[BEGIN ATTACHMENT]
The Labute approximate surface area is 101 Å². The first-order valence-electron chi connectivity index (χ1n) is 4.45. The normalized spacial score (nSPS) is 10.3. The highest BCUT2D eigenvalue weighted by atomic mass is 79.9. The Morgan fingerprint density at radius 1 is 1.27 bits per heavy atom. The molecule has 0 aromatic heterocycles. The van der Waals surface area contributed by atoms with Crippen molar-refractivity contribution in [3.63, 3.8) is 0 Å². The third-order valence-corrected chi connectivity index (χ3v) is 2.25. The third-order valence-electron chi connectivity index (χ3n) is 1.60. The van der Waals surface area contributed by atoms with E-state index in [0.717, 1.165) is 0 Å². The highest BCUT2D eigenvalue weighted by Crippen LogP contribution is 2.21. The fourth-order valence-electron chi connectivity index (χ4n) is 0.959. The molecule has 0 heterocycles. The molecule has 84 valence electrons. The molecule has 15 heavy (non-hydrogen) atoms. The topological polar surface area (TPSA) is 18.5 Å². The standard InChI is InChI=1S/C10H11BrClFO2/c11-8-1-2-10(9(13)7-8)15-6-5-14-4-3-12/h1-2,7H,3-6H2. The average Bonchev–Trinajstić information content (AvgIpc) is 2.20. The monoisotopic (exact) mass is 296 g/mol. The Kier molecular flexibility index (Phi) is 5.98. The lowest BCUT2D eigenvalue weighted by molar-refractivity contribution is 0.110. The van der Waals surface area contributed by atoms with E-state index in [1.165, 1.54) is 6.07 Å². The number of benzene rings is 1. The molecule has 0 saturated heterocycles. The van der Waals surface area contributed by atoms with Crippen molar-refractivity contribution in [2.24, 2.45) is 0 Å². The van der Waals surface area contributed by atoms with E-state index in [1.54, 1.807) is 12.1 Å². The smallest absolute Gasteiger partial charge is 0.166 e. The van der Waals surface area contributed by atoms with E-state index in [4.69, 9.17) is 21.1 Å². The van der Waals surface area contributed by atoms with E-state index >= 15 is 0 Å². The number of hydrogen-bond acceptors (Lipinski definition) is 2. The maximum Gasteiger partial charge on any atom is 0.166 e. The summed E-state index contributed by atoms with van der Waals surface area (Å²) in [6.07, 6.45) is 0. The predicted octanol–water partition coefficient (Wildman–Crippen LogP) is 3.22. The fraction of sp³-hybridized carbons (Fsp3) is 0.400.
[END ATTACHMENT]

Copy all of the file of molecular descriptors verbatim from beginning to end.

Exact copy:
The Labute approximate surface area is 101 Å². The first-order valence-electron chi connectivity index (χ1n) is 4.45. The normalized spacial score (nSPS) is 10.3. The highest BCUT2D eigenvalue weighted by atomic mass is 79.9. The Morgan fingerprint density at radius 1 is 1.27 bits per heavy atom. The molecule has 0 aromatic heterocycles. The van der Waals surface area contributed by atoms with Crippen molar-refractivity contribution in [3.63, 3.8) is 0 Å². The third-order valence-corrected chi connectivity index (χ3v) is 2.25. The third-order valence-electron chi connectivity index (χ3n) is 1.60. The van der Waals surface area contributed by atoms with E-state index in [0.717, 1.165) is 0 Å². The highest BCUT2D eigenvalue weighted by Crippen LogP contribution is 2.21. The fourth-order valence-electron chi connectivity index (χ4n) is 0.959. The molecule has 0 heterocycles. The molecule has 84 valence electrons. The molecule has 15 heavy (non-hydrogen) atoms. The topological polar surface area (TPSA) is 18.5 Å². The standard InChI is InChI=1S/C10H11BrClFO2/c11-8-1-2-10(9(13)7-8)15-6-5-14-4-3-12/h1-2,7H,3-6H2. The average Bonchev–Trinajstić information content (AvgIpc) is 2.20. The monoisotopic (exact) mass is 296 g/mol. The Kier molecular flexibility index (Phi) is 5.98. The lowest BCUT2D eigenvalue weighted by molar-refractivity contribution is 0.110. The van der Waals surface area contributed by atoms with E-state index in [1.165, 1.54) is 6.07 Å². The number of benzene rings is 1. The molecule has 0 saturated heterocycles. The van der Waals surface area contributed by atoms with Crippen molar-refractivity contribution in [2.24, 2.45) is 0 Å². The van der Waals surface area contributed by atoms with E-state index in [1.54, 1.807) is 12.1 Å². The smallest absolute Gasteiger partial charge is 0.166 e. The van der Waals surface area contributed by atoms with E-state index in [4.69, 9.17) is 21.1 Å². The van der Waals surface area contributed by atoms with E-state index >= 15 is 0 Å². The number of hydrogen-bond acceptors (Lipinski definition) is 2. The maximum Gasteiger partial charge on any atom is 0.166 e. The summed E-state index contributed by atoms with van der Waals surface area (Å²) in [6.07, 6.45) is 0. The predicted octanol–water partition coefficient (Wildman–Crippen LogP) is 3.22. The fraction of sp³-hybridized carbons (Fsp3) is 0.400.